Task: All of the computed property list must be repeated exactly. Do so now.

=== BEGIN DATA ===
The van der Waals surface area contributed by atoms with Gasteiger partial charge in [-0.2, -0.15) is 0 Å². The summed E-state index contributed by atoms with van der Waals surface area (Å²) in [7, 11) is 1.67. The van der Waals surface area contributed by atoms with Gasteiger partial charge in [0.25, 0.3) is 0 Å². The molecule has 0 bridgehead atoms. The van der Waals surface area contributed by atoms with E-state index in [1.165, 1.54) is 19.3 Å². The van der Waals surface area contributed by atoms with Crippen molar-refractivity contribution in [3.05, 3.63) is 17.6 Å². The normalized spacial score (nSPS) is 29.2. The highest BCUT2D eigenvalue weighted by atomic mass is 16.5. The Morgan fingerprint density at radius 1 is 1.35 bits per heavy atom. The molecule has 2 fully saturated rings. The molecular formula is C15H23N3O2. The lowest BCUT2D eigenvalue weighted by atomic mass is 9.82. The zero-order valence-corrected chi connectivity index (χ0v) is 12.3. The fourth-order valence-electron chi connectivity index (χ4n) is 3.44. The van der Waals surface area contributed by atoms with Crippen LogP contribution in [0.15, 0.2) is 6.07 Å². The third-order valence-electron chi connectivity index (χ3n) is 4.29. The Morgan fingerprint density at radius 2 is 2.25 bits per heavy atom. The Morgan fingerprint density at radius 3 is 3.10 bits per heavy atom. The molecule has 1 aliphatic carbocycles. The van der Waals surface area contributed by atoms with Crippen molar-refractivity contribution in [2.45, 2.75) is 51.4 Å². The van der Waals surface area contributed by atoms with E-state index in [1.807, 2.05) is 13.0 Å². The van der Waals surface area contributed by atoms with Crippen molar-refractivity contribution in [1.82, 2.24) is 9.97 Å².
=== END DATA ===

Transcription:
The van der Waals surface area contributed by atoms with Gasteiger partial charge in [-0.2, -0.15) is 0 Å². The summed E-state index contributed by atoms with van der Waals surface area (Å²) in [7, 11) is 1.67. The van der Waals surface area contributed by atoms with Gasteiger partial charge in [0.25, 0.3) is 0 Å². The molecule has 0 bridgehead atoms. The van der Waals surface area contributed by atoms with E-state index in [1.165, 1.54) is 19.3 Å². The van der Waals surface area contributed by atoms with Crippen molar-refractivity contribution in [3.05, 3.63) is 17.6 Å². The normalized spacial score (nSPS) is 29.2. The highest BCUT2D eigenvalue weighted by atomic mass is 16.5. The Morgan fingerprint density at radius 1 is 1.35 bits per heavy atom. The molecule has 2 fully saturated rings. The molecular formula is C15H23N3O2. The lowest BCUT2D eigenvalue weighted by atomic mass is 9.82. The zero-order valence-corrected chi connectivity index (χ0v) is 12.3. The fourth-order valence-electron chi connectivity index (χ4n) is 3.44. The van der Waals surface area contributed by atoms with Crippen LogP contribution in [0.15, 0.2) is 6.07 Å². The third-order valence-electron chi connectivity index (χ3n) is 4.29. The Morgan fingerprint density at radius 2 is 2.25 bits per heavy atom. The Morgan fingerprint density at radius 3 is 3.10 bits per heavy atom. The molecule has 1 aliphatic carbocycles. The van der Waals surface area contributed by atoms with Crippen molar-refractivity contribution in [2.45, 2.75) is 51.4 Å². The van der Waals surface area contributed by atoms with E-state index in [1.807, 2.05) is 13.0 Å². The van der Waals surface area contributed by atoms with Crippen molar-refractivity contribution in [1.82, 2.24) is 9.97 Å².